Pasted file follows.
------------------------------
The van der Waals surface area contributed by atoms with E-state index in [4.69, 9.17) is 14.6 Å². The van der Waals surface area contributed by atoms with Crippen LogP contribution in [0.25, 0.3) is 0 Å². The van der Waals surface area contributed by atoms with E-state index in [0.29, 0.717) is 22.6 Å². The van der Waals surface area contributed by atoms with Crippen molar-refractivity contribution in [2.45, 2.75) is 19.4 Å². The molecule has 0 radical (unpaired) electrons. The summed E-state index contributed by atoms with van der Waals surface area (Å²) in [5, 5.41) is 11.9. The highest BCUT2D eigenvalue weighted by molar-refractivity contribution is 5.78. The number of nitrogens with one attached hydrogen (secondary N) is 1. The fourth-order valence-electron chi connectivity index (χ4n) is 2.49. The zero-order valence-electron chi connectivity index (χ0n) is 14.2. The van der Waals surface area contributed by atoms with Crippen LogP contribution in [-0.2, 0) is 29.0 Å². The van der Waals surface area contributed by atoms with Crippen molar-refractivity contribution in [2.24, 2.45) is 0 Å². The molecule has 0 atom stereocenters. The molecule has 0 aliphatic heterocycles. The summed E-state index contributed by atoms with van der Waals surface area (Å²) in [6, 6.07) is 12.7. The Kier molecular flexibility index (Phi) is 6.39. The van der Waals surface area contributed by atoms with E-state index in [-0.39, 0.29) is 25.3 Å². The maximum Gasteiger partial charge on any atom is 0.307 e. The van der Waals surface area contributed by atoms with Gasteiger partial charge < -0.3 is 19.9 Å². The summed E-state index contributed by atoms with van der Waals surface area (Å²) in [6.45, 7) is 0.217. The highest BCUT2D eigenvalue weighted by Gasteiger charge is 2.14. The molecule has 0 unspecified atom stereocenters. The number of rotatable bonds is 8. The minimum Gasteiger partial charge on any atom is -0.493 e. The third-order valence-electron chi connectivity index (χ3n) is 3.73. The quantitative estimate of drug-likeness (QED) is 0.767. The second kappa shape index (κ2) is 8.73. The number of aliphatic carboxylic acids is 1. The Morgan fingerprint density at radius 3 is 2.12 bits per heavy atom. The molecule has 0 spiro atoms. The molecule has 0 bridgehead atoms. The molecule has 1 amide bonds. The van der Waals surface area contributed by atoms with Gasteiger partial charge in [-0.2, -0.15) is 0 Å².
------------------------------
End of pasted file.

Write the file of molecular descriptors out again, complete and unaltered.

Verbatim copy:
The van der Waals surface area contributed by atoms with E-state index in [4.69, 9.17) is 14.6 Å². The van der Waals surface area contributed by atoms with Crippen LogP contribution in [0.25, 0.3) is 0 Å². The van der Waals surface area contributed by atoms with E-state index in [0.29, 0.717) is 22.6 Å². The van der Waals surface area contributed by atoms with Crippen molar-refractivity contribution in [2.45, 2.75) is 19.4 Å². The molecule has 0 radical (unpaired) electrons. The summed E-state index contributed by atoms with van der Waals surface area (Å²) in [5, 5.41) is 11.9. The highest BCUT2D eigenvalue weighted by molar-refractivity contribution is 5.78. The number of nitrogens with one attached hydrogen (secondary N) is 1. The fourth-order valence-electron chi connectivity index (χ4n) is 2.49. The zero-order valence-electron chi connectivity index (χ0n) is 14.2. The van der Waals surface area contributed by atoms with Crippen LogP contribution in [-0.2, 0) is 29.0 Å². The van der Waals surface area contributed by atoms with Crippen molar-refractivity contribution in [2.24, 2.45) is 0 Å². The molecule has 0 atom stereocenters. The molecule has 0 aliphatic heterocycles. The summed E-state index contributed by atoms with van der Waals surface area (Å²) in [6, 6.07) is 12.7. The Kier molecular flexibility index (Phi) is 6.39. The van der Waals surface area contributed by atoms with E-state index in [-0.39, 0.29) is 25.3 Å². The maximum Gasteiger partial charge on any atom is 0.307 e. The van der Waals surface area contributed by atoms with Gasteiger partial charge < -0.3 is 19.9 Å². The summed E-state index contributed by atoms with van der Waals surface area (Å²) in [6.45, 7) is 0.217. The highest BCUT2D eigenvalue weighted by Gasteiger charge is 2.14. The molecule has 0 unspecified atom stereocenters. The number of rotatable bonds is 8. The minimum Gasteiger partial charge on any atom is -0.493 e. The third-order valence-electron chi connectivity index (χ3n) is 3.73. The quantitative estimate of drug-likeness (QED) is 0.767. The second kappa shape index (κ2) is 8.73. The number of aliphatic carboxylic acids is 1. The Morgan fingerprint density at radius 3 is 2.12 bits per heavy atom. The molecule has 0 spiro atoms. The molecule has 0 bridgehead atoms. The molecule has 1 amide bonds. The van der Waals surface area contributed by atoms with Gasteiger partial charge in [-0.2, -0.15) is 0 Å².